“What should he do?” asked a student as I was walking by her desk during morning-bell work. She gestured toward the new student from Albania seated next to her. His first day in our class was already worrying her.
“Tell him to copy, copy,” I replied, knowing both students spoke Albanian. I pointed to the board and to the new student’s paper, gave him an encouraging smile, and continued checking in with other students.
This exchange was from a video of me teaching a self-contained class of 4th and 5th grade newcomers over 10 years ago. I recently retired and have been going through old computer files, deleting what I’ll never need and wasting time watching old videos in the process. I discovered it’s not a complete waste of time, though. I’d completely forgotten this incident, but watching the video reminded me of how I was differentiating instruction on the fly for a new ELL. Mainstream teachers might wonder why I needed to differentiate in the first place since all the students in this class were ELLs. Still, even with everyone relatively new to the United States, I found myself adjusting instruction for the really new students who needed something different. This is true for all teachers, no matter who or what we teach.
We often forget one important thing about differentiation. Even though ELLs need instruction that’s different, they don’t want to feel different. When I told the new student to “copy, copy” the sentences other students were copying and editing, I was matter-of-factly giving him a task he could do without calling him out. I intended to collect all the students’ papers, including his, to check completion. I was following the advice I often give mainstream teachers—find out what your ELLs can do and then hold them accountable for doing it.
The students in my newcomer class often spent several weeks in general education classrooms before being transferred to our district’s newcomer center. After their English improved enough to describe the experience, they sometimes told me how bored and “different” they had felt in their general education classrooms. For example, their well-meaning teachers would park them in front of a computer for much of the day. There are many good websites for ELLs, but asking an ELL to work on them while the rest of the class is doing something else doesn’t meet the “don’t single out an ELL” test. Having an ELL do computer work when other students are doing so too is differentiating without making anybody feel different.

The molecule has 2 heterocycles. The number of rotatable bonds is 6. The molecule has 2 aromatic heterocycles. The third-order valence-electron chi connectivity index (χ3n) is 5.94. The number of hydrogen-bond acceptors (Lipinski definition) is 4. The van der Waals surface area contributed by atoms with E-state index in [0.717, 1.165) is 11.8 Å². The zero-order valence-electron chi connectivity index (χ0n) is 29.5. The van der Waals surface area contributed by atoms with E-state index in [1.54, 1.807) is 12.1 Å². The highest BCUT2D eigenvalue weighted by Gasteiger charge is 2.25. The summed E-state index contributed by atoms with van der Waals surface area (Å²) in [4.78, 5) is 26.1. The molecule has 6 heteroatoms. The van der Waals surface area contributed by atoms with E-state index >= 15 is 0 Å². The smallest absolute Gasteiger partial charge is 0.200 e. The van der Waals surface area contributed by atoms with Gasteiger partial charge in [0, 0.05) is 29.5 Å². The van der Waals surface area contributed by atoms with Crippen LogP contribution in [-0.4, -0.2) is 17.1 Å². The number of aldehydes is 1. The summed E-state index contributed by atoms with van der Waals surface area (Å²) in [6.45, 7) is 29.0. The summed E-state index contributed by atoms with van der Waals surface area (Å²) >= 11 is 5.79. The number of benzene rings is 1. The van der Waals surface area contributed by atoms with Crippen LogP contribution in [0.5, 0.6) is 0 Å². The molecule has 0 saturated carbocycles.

My video also reminded me I had seated the new student next to another student who spoke his language. I was also asking that more capable student to use her native language to orient her new classmate. That’s differentiating. In contrast, some ELLs have told me they were assigned seats next to students who spoke their language, ostensibly to provide help, but then were chastised for asking their seat partners about the lesson. In this case, teachers were differentiating, but then calling out the ELL as different.
I deleted the video by the way—no need for it now since it was made for a graduate class completed long ago. Ironically it ended up being just as useful to me years later for pointing out the differentiation I was inadvertently doing. I’d recommend teachers be more mindful about this than I was, but if you can differentiate your instruction without making your ELLs feel different, you’ll be doing it in the best possible way!
Thanks to Sandra, Becky, Sydney, Adrea, Michael, and Barbara for their contributions.
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Education Week has published a collection of posts from this blog, along with new material, in an e-book form. It’s titled Classroom Management Q&As: Expert Strategies for Teaching.
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Look for Part Three in a few days.